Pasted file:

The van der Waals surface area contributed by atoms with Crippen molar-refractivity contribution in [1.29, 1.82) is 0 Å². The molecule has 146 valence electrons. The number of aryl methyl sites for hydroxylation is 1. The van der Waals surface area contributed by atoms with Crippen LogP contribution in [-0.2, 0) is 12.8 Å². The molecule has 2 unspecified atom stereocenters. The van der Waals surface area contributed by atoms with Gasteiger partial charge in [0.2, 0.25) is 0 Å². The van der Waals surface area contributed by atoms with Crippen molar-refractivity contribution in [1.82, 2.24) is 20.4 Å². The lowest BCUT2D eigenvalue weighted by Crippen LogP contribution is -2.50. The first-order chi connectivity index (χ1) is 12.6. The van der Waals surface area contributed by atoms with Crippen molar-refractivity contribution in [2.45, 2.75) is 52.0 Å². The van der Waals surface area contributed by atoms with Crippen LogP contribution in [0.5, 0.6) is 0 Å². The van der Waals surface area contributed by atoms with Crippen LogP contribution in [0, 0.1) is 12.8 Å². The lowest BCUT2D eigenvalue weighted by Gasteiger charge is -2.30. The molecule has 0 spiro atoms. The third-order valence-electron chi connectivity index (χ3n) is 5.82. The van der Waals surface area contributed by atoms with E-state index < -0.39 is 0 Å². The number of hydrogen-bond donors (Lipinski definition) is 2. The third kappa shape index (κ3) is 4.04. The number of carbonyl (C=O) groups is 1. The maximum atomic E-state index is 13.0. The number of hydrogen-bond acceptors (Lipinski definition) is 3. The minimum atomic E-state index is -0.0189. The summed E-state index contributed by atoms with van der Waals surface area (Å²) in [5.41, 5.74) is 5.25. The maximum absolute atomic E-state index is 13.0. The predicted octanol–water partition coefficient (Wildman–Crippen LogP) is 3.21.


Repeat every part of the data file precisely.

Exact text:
The van der Waals surface area contributed by atoms with Crippen molar-refractivity contribution in [1.29, 1.82) is 0 Å². The molecule has 146 valence electrons. The number of aryl methyl sites for hydroxylation is 1. The van der Waals surface area contributed by atoms with Crippen LogP contribution in [-0.2, 0) is 12.8 Å². The molecule has 2 unspecified atom stereocenters. The van der Waals surface area contributed by atoms with Gasteiger partial charge in [0.2, 0.25) is 0 Å². The van der Waals surface area contributed by atoms with Crippen molar-refractivity contribution in [1.82, 2.24) is 20.4 Å². The lowest BCUT2D eigenvalue weighted by Crippen LogP contribution is -2.50. The first-order chi connectivity index (χ1) is 12.6. The van der Waals surface area contributed by atoms with Crippen molar-refractivity contribution in [2.45, 2.75) is 52.0 Å². The van der Waals surface area contributed by atoms with Crippen LogP contribution in [0.5, 0.6) is 0 Å². The van der Waals surface area contributed by atoms with Crippen LogP contribution in [0, 0.1) is 12.8 Å². The lowest BCUT2D eigenvalue weighted by Gasteiger charge is -2.30. The molecule has 0 spiro atoms. The third-order valence-electron chi connectivity index (χ3n) is 5.82. The van der Waals surface area contributed by atoms with E-state index < -0.39 is 0 Å². The number of hydrogen-bond donors (Lipinski definition) is 2. The third kappa shape index (κ3) is 4.04. The number of carbonyl (C=O) groups is 1. The maximum atomic E-state index is 13.0. The number of hydrogen-bond acceptors (Lipinski definition) is 3. The minimum atomic E-state index is -0.0189. The summed E-state index contributed by atoms with van der Waals surface area (Å²) in [5.41, 5.74) is 5.25. The maximum absolute atomic E-state index is 13.0. The predicted octanol–water partition coefficient (Wildman–Crippen LogP) is 3.21.